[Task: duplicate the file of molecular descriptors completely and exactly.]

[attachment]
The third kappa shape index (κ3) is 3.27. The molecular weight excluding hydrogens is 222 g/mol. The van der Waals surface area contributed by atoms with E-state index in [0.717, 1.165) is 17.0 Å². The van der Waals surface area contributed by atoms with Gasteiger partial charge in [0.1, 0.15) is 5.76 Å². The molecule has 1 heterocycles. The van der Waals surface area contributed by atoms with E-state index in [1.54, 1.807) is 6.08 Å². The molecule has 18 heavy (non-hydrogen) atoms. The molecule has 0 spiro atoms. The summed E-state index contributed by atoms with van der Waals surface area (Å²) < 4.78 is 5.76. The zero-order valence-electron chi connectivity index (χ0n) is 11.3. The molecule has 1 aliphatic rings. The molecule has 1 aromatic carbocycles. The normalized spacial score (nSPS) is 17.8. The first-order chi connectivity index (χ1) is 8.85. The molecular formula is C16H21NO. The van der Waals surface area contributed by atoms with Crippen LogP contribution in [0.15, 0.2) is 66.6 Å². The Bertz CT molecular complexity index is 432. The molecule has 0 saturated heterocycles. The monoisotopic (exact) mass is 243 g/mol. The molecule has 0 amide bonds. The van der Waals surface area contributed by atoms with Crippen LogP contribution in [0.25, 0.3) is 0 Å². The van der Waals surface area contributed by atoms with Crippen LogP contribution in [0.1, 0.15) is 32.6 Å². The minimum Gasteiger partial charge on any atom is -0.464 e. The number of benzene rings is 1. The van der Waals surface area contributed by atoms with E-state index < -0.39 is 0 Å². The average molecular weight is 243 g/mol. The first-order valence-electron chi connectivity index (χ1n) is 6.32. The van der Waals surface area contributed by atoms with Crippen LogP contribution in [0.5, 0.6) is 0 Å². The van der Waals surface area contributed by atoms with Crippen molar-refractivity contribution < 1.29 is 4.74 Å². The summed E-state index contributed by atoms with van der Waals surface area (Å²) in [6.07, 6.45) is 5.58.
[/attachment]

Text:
The third kappa shape index (κ3) is 3.27. The molecular weight excluding hydrogens is 222 g/mol. The van der Waals surface area contributed by atoms with E-state index in [0.717, 1.165) is 17.0 Å². The van der Waals surface area contributed by atoms with Gasteiger partial charge in [0.1, 0.15) is 5.76 Å². The molecule has 1 heterocycles. The van der Waals surface area contributed by atoms with E-state index in [1.54, 1.807) is 6.08 Å². The molecule has 18 heavy (non-hydrogen) atoms. The molecule has 0 spiro atoms. The summed E-state index contributed by atoms with van der Waals surface area (Å²) < 4.78 is 5.76. The zero-order valence-electron chi connectivity index (χ0n) is 11.3. The molecule has 1 aliphatic rings. The molecule has 1 aromatic carbocycles. The normalized spacial score (nSPS) is 17.8. The first-order chi connectivity index (χ1) is 8.85. The molecular formula is C16H21NO. The van der Waals surface area contributed by atoms with Crippen LogP contribution in [0.15, 0.2) is 66.6 Å². The Bertz CT molecular complexity index is 432. The molecule has 0 saturated heterocycles. The monoisotopic (exact) mass is 243 g/mol. The molecule has 0 amide bonds. The van der Waals surface area contributed by atoms with Crippen LogP contribution in [0.25, 0.3) is 0 Å². The van der Waals surface area contributed by atoms with Crippen LogP contribution in [0.1, 0.15) is 32.6 Å². The minimum Gasteiger partial charge on any atom is -0.464 e. The number of benzene rings is 1. The van der Waals surface area contributed by atoms with E-state index < -0.39 is 0 Å². The average molecular weight is 243 g/mol. The first-order valence-electron chi connectivity index (χ1n) is 6.32. The van der Waals surface area contributed by atoms with Crippen LogP contribution in [0.5, 0.6) is 0 Å². The van der Waals surface area contributed by atoms with Crippen molar-refractivity contribution < 1.29 is 4.74 Å². The summed E-state index contributed by atoms with van der Waals surface area (Å²) in [6.07, 6.45) is 5.58.